Through historical and contemporary examples, this book critically explores the relevance and expressions of multicultural representation in western European operatic genres in the modern world. It reveals their approaches to reflecting identity, transmitting meaning, and inspiring creation, as well as the ambiguities and contradictions that occur across the time and place(s) of their performance. This collection brings academic researchers in opera studies into conversation with previously unheard voices of performers, critics, and creators to speak to issues of race, ethnicity, and culture in the genre. Together, they deliver a powerful critique of the perpetuation of the values and practices of dominant cultures in operatic representations of intercultural encounters. Essays accordingly cross methodological boundaries in order to focus on a central issue in the emerging field of coloniality: the hierarchies of social and political power that include the legacy of racialized practices. In theorizing coloniality through intercultural exchange in opera, authors explore a range of topics and case studies that involve immigrant, indigenous, exoticist, and other cultural representations and consider a broad repertoire that includes lesser-known Canadian operas, Chinese- and African-American performances, as well as works by Haydn, Strauss, Puccini, and Wagner, and in performances spanning three continents and over two centuries. In these ways, the collection contributes to the development of a more integrated understanding of the interdisciplinary fields inherent in opera, including musicology, sociology, anthropology, and others connected to Theatre, Gender, and Cultural Studies.
Table of Contents
Introduction: Opera, Multiculturalism, and Coloniality Mary I. Ingraham, Joseph K. So, and Roy Moodley Part I: Opera as Tradition 1. Jazz, Opera, and the Ideologies of Race Linda Hutcheon and Michael Hutcheon 2. Blacks and Blackface at the Opera Robin Elliott 3. From Chinatown Opera to The First Emperor: Racial Imagination, the Trope of "Chinese Opera" and New Hybridity Nancy Yunhwa Rao 4. The Other Within: Negotiating Musical Citizenship in Canadian Opera Mary Ingraham 5. Playing the Race Card: Anti-Semitism and Wagner® Nicholas Vazsonyi Part II: Critical Case Studies 6. Joseph Haydn’s Judaizing of the Apothecary—Take 2 Caryl Clark 7. Strauss and Racial Science Sander L. Gilman 8. Their Meister’s Voice: Nazi Reception of Richard Wagner and His Works in the Völkischer Beobachtez David B. Dennis 9. Returning to Where She Didn’t Come From: Turandot on the Chinese Stage Josh Stenberg 10. Reflections on a Most Unusual Parsifal: Bayreuth and Christoph Schlingensief Frances Henry 11. Racism and Sexism: Melodies that Continue to Soar on the Operatic Landscape Wallace Cheatham Part III: Opera in the Real World 12. Jazzing Up Opera: A Defence of Québécité George Elliott Clarke 13. Voices from the Gallery: Perceptions, Perspectives and Pleasures of the Opera Audience Deanna Davis, Joseph K. So, and Roy Moodley 14. Constructing Operatic Racism in Postmodern Cultural Studies Frances Henry and Carol Tator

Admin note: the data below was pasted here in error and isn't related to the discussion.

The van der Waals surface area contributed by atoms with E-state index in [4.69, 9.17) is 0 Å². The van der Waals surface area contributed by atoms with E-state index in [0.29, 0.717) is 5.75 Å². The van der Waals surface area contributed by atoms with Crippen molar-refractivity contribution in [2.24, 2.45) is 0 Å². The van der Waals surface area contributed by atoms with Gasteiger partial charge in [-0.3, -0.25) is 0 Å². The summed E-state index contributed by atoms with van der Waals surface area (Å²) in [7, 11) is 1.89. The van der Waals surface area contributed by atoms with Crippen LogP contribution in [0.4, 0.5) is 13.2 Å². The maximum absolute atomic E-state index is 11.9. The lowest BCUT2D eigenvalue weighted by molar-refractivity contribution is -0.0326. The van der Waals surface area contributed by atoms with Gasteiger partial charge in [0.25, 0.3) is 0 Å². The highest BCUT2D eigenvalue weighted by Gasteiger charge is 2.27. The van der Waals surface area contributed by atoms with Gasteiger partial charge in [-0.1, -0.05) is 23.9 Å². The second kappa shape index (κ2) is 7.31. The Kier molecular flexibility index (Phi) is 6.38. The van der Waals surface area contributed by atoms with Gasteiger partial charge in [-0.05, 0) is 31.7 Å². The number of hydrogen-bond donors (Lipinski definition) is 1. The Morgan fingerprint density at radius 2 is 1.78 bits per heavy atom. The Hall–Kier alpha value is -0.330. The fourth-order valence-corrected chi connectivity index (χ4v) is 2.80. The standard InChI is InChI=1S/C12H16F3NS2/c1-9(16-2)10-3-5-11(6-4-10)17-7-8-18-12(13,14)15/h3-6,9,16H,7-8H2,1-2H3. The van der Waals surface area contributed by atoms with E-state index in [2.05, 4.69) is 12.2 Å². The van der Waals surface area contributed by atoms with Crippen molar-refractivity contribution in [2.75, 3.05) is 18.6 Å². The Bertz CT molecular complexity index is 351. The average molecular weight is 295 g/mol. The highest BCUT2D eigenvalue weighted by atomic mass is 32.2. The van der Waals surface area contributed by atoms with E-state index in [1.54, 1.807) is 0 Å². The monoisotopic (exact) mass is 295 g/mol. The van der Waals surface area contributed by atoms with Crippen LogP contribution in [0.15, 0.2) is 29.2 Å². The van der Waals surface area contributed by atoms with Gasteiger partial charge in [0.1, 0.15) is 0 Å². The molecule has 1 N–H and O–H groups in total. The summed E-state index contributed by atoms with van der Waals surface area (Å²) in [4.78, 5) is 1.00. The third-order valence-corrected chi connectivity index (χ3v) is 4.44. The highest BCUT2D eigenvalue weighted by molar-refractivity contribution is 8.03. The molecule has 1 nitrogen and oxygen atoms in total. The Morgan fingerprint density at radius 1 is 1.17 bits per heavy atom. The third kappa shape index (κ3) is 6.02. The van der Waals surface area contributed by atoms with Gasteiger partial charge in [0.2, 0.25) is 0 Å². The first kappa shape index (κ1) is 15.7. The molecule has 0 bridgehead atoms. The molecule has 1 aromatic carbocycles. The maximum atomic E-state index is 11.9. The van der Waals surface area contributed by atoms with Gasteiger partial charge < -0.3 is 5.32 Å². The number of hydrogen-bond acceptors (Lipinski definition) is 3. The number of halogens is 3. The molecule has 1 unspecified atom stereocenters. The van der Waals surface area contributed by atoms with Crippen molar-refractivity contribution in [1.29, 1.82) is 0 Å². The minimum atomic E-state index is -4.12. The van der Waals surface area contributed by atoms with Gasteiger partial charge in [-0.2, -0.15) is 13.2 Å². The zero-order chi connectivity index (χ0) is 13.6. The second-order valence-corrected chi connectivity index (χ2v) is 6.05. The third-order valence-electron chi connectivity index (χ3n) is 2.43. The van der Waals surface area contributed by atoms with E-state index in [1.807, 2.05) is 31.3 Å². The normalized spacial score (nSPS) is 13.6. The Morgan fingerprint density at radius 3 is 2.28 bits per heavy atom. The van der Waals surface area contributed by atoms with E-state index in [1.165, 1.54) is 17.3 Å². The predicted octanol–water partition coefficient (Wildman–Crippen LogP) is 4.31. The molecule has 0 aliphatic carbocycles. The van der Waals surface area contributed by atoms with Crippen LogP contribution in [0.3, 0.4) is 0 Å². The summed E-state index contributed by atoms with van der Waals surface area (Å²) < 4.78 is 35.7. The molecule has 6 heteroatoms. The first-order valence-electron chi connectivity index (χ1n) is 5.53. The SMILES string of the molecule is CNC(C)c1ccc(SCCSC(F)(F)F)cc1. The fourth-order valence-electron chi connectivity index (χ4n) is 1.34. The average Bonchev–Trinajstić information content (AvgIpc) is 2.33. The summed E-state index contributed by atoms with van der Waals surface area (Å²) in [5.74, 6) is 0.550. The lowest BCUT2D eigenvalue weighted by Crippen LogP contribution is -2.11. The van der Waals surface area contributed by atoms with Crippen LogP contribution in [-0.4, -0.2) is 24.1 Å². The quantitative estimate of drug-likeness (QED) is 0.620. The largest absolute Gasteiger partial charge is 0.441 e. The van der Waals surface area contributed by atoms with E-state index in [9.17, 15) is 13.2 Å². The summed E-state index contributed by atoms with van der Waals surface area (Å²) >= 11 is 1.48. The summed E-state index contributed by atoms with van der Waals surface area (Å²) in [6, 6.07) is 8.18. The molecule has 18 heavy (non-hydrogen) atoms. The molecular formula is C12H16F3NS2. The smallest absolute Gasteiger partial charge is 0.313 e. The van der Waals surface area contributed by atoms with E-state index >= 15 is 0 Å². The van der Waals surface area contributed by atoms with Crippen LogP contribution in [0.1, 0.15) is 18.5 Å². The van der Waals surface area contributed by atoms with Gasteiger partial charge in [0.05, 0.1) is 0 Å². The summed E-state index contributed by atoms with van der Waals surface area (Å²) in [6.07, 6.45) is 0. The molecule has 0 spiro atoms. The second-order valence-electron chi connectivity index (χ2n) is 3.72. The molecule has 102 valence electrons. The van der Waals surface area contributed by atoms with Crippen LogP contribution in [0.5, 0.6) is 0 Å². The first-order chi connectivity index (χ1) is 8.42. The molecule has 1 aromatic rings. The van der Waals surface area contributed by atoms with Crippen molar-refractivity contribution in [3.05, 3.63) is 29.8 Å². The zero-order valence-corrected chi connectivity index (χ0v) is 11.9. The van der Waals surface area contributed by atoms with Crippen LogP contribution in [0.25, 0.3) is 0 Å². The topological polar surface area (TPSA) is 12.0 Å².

Mary I. Ingraham is Professor of Musicology at the University of Alberta. Her research examines the socio-political context for cultural creation in Canada, particularly as it reflects intercultural encounters between European, indigenous, and immigrant cultures. She has published a catalogue of Canadian operas, on interculturality, and has written online educational materials for the Canadian Music Centre.
Joseph K. So is Professor Emeritus of Anthropology at Trent University. A medical anthropologist, Professor So also specializes in the anthropology of race and racism, with a focus on the representation of race in the performing arts/opera. In addition to many articles and chapters in anthropology, he has had an eighteen-year history of writing articles on music and opera. He is Associate Editor of Opera Canada, Canadian correspondent for Opera (UK), and Associate Editor of La Scena Musicale/ The Music Scene.
Roy Moodley is Associate Professor in Counseling Psychology at the Ontario Institute for Studies in Education at the University of Toronto. Research and publication interests include traditional and cultural healing; multicultural and diversity counseling; race, culture, and ethnicity in psychotherapy; and masculinities.